In November 1989, the United Nations adopted the Convention on the Rights of the Child (hereafter referred to as CRC) and this treaty went into force less than a year in September 1990. African leaders decided to adopt their own version of the CRC; the African Charter on the Rights and Welfare of the Child (hereafter referred to as the African Children’s Charter), which was adopted in July 1990 went into force in November 1999. These are two internationally recognized treaties protecting children’s rights and welfare in Africa. There are others such as the Declaration on the Rights and Welfare of the Child, the African Charter on Human and Peoples’ Rights.
In Cameroon, the CRC and the African Charter on the rights and welfare of the child (hereafter referred to as ACRWC) were recognized, accepted, and ratified as part of its laws ensuring the protection of children’s rights and welfare. As per article 45 of the Constitution of Cameroon, ratified treaties and international agreements take precedence over national laws. Cameroon is seen to be a monist state in terms of the status of international instruments duly ratified by the government. However, with regards to the application of ratified treaties, Cameroon is dualist as such treaties only take effect through domestication by national law.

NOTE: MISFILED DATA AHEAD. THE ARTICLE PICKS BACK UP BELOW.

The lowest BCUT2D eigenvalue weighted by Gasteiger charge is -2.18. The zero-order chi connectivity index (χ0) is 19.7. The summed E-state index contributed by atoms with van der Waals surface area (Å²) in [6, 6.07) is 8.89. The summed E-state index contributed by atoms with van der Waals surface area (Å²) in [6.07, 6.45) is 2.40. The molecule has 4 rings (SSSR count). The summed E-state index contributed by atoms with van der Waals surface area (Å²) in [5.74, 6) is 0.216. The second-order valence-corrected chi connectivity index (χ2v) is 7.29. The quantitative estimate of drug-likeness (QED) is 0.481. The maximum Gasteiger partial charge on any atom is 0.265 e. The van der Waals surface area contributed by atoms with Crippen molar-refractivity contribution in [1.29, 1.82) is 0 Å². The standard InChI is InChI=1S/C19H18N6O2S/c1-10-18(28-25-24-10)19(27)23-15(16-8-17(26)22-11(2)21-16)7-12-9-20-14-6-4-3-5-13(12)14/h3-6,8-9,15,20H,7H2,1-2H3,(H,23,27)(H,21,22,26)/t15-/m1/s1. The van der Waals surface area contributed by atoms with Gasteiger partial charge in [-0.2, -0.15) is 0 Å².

Cameroon also has various legislative acts and decrees protecting children’s rights and welfare such as (Section 1) of Law No. 2005/015 of 29 December 2005. Children should not be victims of torture. That is why Law No. 97/009 of 10 January 1997 States that the practice of torture in Cameroon has to be stopped at all costs and sanctions meted out. Section 7 of Law No. 98/004 of 14 April 1998 stipulates that everyone is entitled to an education regardless of sex, religion, age, political opinion, and social origin. Orphans can be adopted and guided by foster parents, foster homes orphanages with good intention to take care of the children as per Law No. 84/04 of July 1983. However, the government has created several ministerial departments responsible for the rights of children with respect to Decree No. 2004/320 of 8 December 2004.